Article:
Does Talent Generate High School Football Wins?
A look at the relationship between ranked recruits and average win totals, 2014-2021
As promised in our last post, we are headed down a new thread today: players, recruiting rankings, and their effect on average win totals.
We promise not to tread on old ground here: we have no desire to start ranking players ourselves. Instead, we hope to use these rankings to answer a simple question: does talent matter in high school football? If so, how much?
Here’s a rough agenda for how we will answer these questions today:
Notes on Methodology: Before we jump in, a few pointers on our approach
The Data: An overview of recruiting rankings across the last 8 years
The Analysis: What is the data’s relationship with our target subject: HS football wins?
Some Caveats: Where this analysis is weak, and where it is strong
Let’s get to it! But - before we do, make sure you subscribe below. That way you won’t miss out on the follow - on series to these posts.
Notes on Methodology
Before we discuss our analysis writ large, I am going to make a few pointers on our approach.
Pointer #1: All data that you see presented here has been obtained via the publicly available recruiting information on 24/7 Sports
Pointer #2: The specific data from 24/7 that we are using consists of the recruits ranked each year in the State of Michigan,
Pointer #3: Of the two ranking systems 24/7 presents on their site, we are using the Composite rankings. This is different from 24/7’s Top rankings - we chose to use Composite as they reflect the aggregate ratings of all 4 major recruiting services; the Top rankings reflect only 24/7’s opinions. We hope this approach eliminates any potential bias in 24/7’s opinions and smoothes out any differences between services.
The data we are using in our analysis is the set of recruits ranked each year in 24/7’s composite ratings, for the State of Michigan only.
This is an interesting data set - in the time period studied (2014 - 2021), an average of 97 Michigan recruits receive a composite rating from 24/7 each year.
However, as you can see in the chart below, this average is not a static number - the actual number of recruits ranked varies quite a deal from year to year.
What positions are these recruits? Where did they go to college? How about their average height & weight?
While these are all interesting questions, this is not the topic of today’s newsletter (although it will be coming in future posts, so make sure you subscribe!).
Instead, we’re going to look at this data under one lens: what high school did these recruits attend?
Here’s the look at the top 10 high schools by number of ranked recruits for our time period (2014 - 2021). Cass Tech and Detroit MLK lead the way, with each averaging 4-7 ranked recruits per year.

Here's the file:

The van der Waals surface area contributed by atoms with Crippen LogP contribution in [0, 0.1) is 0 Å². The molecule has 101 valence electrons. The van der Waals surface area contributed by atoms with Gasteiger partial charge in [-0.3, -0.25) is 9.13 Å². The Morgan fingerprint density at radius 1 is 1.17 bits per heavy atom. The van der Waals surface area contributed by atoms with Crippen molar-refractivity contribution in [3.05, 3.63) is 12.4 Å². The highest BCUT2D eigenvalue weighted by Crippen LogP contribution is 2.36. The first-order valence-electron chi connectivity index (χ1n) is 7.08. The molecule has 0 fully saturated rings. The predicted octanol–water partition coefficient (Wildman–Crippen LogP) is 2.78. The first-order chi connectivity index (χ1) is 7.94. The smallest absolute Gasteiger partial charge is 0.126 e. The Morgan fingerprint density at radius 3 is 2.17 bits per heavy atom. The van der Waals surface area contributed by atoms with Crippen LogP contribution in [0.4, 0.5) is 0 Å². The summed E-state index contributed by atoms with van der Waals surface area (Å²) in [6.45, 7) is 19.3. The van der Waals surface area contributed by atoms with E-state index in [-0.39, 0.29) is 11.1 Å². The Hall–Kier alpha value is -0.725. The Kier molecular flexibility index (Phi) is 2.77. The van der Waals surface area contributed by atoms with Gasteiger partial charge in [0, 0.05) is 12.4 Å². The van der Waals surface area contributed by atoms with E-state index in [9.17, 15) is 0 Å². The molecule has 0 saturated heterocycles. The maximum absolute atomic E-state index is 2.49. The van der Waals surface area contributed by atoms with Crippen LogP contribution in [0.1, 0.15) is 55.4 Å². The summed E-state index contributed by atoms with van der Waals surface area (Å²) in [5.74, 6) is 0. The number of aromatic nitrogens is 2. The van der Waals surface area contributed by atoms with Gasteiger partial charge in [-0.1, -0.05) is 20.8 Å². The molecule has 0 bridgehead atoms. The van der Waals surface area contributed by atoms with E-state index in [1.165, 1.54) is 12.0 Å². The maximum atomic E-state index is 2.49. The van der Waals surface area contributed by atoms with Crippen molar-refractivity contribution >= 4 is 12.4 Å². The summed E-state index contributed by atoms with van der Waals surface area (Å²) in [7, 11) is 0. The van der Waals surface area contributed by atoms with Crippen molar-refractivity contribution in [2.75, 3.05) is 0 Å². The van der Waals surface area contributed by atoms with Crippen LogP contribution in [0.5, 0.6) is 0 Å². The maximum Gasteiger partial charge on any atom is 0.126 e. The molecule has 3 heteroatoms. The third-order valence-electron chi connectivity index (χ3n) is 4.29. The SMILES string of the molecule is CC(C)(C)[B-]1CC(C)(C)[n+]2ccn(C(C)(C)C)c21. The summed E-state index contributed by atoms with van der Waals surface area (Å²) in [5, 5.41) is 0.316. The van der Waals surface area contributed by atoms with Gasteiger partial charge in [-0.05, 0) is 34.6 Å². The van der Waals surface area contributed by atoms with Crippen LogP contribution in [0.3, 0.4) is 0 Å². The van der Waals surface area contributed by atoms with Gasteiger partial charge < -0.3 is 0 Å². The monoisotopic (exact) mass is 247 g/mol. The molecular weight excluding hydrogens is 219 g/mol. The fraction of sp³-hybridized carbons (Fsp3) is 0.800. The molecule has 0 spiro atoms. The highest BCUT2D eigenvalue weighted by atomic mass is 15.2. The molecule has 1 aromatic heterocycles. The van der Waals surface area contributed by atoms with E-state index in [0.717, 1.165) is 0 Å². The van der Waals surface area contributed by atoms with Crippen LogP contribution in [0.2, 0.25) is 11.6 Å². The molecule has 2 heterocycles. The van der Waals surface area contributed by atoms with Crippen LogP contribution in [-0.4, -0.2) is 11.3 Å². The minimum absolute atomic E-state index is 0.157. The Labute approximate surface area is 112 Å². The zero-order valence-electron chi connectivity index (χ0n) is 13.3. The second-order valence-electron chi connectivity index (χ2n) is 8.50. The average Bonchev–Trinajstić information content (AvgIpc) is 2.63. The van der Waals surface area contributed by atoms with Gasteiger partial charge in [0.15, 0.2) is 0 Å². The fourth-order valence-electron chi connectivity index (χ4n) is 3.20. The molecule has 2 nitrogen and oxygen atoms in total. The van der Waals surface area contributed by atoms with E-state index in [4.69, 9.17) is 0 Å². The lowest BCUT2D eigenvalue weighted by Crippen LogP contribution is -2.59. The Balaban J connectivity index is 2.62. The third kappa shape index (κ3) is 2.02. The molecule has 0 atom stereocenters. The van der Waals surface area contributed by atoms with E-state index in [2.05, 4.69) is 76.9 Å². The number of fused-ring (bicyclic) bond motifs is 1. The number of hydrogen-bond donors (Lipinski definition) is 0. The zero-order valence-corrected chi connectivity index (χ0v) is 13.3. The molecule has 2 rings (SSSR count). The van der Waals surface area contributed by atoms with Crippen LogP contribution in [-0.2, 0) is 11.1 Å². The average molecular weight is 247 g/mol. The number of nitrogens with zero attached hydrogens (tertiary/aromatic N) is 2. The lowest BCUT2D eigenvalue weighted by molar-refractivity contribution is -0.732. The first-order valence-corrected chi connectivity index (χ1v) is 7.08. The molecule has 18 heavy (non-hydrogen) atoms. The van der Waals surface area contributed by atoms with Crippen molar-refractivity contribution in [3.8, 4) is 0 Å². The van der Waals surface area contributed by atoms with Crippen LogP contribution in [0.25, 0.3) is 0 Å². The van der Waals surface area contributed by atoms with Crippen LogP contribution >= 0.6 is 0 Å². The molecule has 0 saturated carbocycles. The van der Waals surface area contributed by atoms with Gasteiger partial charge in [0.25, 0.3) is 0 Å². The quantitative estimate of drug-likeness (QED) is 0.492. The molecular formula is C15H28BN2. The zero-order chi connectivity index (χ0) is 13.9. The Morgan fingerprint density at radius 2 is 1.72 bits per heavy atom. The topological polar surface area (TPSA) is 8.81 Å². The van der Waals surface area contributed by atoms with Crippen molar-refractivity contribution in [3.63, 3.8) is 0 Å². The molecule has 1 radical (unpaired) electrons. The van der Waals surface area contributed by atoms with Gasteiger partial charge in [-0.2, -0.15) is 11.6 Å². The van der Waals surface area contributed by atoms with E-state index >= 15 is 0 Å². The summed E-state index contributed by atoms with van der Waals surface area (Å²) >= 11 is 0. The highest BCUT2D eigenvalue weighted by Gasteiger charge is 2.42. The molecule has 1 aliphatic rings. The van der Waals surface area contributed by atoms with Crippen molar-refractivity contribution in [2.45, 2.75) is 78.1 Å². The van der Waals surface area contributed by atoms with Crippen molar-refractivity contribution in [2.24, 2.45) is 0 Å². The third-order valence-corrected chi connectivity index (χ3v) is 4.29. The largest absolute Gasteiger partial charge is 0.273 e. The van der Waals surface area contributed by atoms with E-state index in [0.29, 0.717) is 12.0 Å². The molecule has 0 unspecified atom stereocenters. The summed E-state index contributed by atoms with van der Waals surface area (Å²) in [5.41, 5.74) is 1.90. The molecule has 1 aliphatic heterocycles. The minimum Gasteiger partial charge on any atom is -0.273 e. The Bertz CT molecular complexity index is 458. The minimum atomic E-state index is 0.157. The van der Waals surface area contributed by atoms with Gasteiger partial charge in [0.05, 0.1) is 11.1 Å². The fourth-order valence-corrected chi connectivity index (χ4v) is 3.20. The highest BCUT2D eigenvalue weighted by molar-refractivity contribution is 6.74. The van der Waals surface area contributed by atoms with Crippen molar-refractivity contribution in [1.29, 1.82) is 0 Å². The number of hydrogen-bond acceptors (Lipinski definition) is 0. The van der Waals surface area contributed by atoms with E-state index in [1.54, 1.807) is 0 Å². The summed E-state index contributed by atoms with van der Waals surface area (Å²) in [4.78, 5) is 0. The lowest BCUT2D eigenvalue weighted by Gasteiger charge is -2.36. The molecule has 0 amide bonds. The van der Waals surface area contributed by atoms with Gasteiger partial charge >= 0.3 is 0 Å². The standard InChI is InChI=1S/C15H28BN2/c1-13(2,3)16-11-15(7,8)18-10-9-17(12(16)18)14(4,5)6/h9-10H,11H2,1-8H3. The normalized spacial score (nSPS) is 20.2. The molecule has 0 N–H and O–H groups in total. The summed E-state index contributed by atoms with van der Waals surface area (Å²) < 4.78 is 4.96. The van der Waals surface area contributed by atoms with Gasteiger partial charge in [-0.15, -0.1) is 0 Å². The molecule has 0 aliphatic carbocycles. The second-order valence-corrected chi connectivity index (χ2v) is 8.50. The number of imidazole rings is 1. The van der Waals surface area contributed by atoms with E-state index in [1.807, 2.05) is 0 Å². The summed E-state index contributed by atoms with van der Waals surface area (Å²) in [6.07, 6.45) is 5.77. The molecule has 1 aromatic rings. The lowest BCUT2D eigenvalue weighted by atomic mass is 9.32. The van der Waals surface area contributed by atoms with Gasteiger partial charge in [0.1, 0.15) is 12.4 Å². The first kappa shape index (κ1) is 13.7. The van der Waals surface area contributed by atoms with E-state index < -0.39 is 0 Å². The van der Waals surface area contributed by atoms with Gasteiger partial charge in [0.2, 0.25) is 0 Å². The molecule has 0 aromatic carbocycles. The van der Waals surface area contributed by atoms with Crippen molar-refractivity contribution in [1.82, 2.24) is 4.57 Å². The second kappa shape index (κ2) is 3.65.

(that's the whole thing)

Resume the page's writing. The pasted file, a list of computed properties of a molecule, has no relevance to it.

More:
In total, there are over 21 schools that average at least 1 ranked recruit per year on their team. All of these save for Detroit Country Day fall in the State’s top 3 divisions.
This overview, interesting as it might be, does not actually answer our question: remember, we are trying to get a handle on how much having ranked recruits determines a team’s wins.
To get this answer, we will need to do one more step. We need to overlay on our data a metric we’ve discussed in previous posts: each team’s 8 year win average over the time period.
Is there a relationship between these two variables? Take a look at the chart below. It shows the graph of each team’s count of ranked recruits vs. each team’s 8 year win average.
You will note that there is indeed a relationship between recruits and wins, but it’s far from perfect. R-Squared here is ~.20, which means 20% of the variation in team’s win counts can be explained by their # of ranked recruits. Not necessarily a convincing answer to whether talent matters, but not nothing either.
Another interesting observation is the shape of the relationship between the two variables: the line of best fit is not straight; it’s actually logarithmic! This means that the count of ranked recruits on a team has diminishing marginal returns, after a point.
Said another way, the first 1-5 ranked recruits matters a lot to total win counts. After that, the addition of another ranked recruit matters, but far less than the previous recruit that was added.
Another interesting interpretation of the line of best fit is the line’s equation itself. This is equal to the following:
Avg. Win Total = 4.95 + 1.13 * Ln ( # of Ranked Recruits )
Interpreted into english, this implies that the ‘floor’ for a team’s wins is somewhere around 4.95 - any additional wins above this floor is due to having a ranked recruit on the team. While this interpretation is far from perfect (and should not be taken literally), it is interesting that the ‘floor’ falls right around the average win total for all teams in aggregate that we discussed previously